There are numerous types of meditation, and for each the practice will vary depending on what is comfortable for each individual. There are basic procedures you will follow for most meditations such as finding a place where you can sit comfortably without interruptions, for at least ten minutes.
Although complete silence isn’t necessary, the room should be free of obtrusive noises such as music or television. However, background noises such as the sound of traffic, or the ocean should not be considered interruptions.
Place your hands gently in your lap in a way so they are loose and unencumbered. Focus your mind with the rising and falling of your abdomen and breathing. You can choose one meditation or use several throughout your practice. Listed are a few simple, tried and true forms of meditation to get you started.
Mindfulness or Vipassana means to see things as they really are- is a Buddhist practice. Mindfulness is about being aware of the present moment happening around you; the sounds and activities, the thoughts which flow through your mind, without focusing on a specific thing. There is no attempt to change your thoughts or respond to background noise, but to practice detachment and acceptance.
2. Concentration Meditation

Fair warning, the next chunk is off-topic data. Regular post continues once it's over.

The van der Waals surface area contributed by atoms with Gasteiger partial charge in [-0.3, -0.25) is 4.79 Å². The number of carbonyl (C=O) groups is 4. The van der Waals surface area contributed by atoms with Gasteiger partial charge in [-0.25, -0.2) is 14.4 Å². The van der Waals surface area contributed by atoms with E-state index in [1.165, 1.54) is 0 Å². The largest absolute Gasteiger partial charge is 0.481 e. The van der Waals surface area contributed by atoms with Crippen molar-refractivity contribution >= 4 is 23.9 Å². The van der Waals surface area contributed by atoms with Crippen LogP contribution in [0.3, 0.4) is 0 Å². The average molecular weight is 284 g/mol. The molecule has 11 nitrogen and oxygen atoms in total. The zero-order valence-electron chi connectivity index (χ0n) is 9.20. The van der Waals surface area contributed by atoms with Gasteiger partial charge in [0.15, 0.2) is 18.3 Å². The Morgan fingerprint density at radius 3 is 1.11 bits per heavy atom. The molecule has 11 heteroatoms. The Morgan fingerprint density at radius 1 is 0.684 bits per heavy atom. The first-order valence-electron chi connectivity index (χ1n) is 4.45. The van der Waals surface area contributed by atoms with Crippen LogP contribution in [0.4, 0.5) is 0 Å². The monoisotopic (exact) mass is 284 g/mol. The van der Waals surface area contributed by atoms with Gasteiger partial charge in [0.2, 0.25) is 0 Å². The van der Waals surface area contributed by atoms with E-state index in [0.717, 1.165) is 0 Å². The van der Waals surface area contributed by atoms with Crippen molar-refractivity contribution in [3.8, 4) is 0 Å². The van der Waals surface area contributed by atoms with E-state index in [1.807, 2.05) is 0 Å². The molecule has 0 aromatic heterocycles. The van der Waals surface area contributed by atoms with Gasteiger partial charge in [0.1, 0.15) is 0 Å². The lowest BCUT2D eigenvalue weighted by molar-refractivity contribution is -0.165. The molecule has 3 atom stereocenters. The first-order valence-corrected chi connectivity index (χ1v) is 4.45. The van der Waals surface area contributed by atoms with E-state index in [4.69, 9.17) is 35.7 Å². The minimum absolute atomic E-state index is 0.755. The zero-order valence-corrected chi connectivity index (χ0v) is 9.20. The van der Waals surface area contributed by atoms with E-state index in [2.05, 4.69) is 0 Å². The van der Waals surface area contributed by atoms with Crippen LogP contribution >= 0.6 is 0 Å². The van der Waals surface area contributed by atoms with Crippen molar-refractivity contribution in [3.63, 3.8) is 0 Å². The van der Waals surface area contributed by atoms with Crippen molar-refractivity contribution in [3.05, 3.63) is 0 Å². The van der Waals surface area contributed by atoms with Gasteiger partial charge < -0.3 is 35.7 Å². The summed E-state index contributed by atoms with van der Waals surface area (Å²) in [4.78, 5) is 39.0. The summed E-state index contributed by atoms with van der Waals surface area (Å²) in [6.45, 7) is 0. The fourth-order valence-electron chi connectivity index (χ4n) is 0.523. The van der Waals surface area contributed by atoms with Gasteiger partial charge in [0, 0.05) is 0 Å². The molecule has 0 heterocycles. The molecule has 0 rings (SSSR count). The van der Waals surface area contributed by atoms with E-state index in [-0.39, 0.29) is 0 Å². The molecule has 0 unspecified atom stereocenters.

Concentration Meditation or focused visualization involves concentration upon an image or imaginary environment, focus on a sound or object. The purpose of this is to focus on something calming and stay committed to that one thought or object. This is a good practice for people who find themselves stressed by silence, because you can use relaxation music or a guided recording. The strength of concentration meditation is to build the capacity to overcome distraction and to sustain mental clarity.
3. Transcendental Meditation
Transcendental Meditation is a version of Vedanta, a tradition within Hinduism. In this technique you will sit straight backed in the lotus or half lotus position and use a sound, mantra or sacred word you will repeat to focus your attention. By doing this, the ordinary thinking process is transcended and replaced by a state of pure consciousness. This state promotes relaxed awareness, stillness, stability and the absence of mental boundaries.
4. Heart-Centered Meditation
Heart-Centered Meditation focuses on the breath and heartbeat to awaken kindness and compassion. Make the breath deep and rhythmic, and draw attention to the heart as the center of an energetic system. Learning to direct your breath and enhance your awareness of circulation promotes an elevated sense of energy.
All meditation techniques are interrelated, some drawing on forms of others which set them in several categories, but listed here are some effective basics. These types of meditation all draw on the principals of quieting ourselves and focusing energy for enhanced spiritual consciousness.